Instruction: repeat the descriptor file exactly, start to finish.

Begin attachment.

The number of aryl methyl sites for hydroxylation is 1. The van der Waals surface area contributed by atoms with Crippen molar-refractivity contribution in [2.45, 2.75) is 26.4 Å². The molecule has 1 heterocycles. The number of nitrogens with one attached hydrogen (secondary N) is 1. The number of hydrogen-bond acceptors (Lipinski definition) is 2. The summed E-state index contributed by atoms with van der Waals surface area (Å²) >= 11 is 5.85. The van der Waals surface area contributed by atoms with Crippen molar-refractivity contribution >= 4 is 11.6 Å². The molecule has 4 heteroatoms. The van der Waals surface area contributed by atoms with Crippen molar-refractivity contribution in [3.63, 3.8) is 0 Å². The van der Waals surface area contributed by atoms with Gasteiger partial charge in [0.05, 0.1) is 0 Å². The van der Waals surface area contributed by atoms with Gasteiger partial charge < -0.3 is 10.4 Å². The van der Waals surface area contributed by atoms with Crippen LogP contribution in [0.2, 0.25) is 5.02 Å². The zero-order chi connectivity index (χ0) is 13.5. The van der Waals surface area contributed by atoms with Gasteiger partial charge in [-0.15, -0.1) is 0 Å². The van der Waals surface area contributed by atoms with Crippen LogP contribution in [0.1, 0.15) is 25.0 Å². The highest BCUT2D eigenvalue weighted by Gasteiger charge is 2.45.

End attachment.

The number of aryl methyl sites for hydroxylation is 1. The van der Waals surface area contributed by atoms with Crippen molar-refractivity contribution in [2.45, 2.75) is 26.4 Å². The molecule has 1 heterocycles. The number of nitrogens with one attached hydrogen (secondary N) is 1. The number of hydrogen-bond acceptors (Lipinski definition) is 2. The summed E-state index contributed by atoms with van der Waals surface area (Å²) >= 11 is 5.85. The van der Waals surface area contributed by atoms with Crippen molar-refractivity contribution >= 4 is 11.6 Å². The molecule has 4 heteroatoms. The van der Waals surface area contributed by atoms with Crippen molar-refractivity contribution in [3.63, 3.8) is 0 Å². The van der Waals surface area contributed by atoms with Gasteiger partial charge in [0.05, 0.1) is 0 Å². The van der Waals surface area contributed by atoms with Gasteiger partial charge < -0.3 is 10.4 Å². The van der Waals surface area contributed by atoms with Crippen LogP contribution in [0.2, 0.25) is 5.02 Å². The zero-order chi connectivity index (χ0) is 13.5. The van der Waals surface area contributed by atoms with Gasteiger partial charge in [-0.15, -0.1) is 0 Å². The van der Waals surface area contributed by atoms with Crippen LogP contribution in [0.1, 0.15) is 25.0 Å². The highest BCUT2D eigenvalue weighted by Gasteiger charge is 2.45.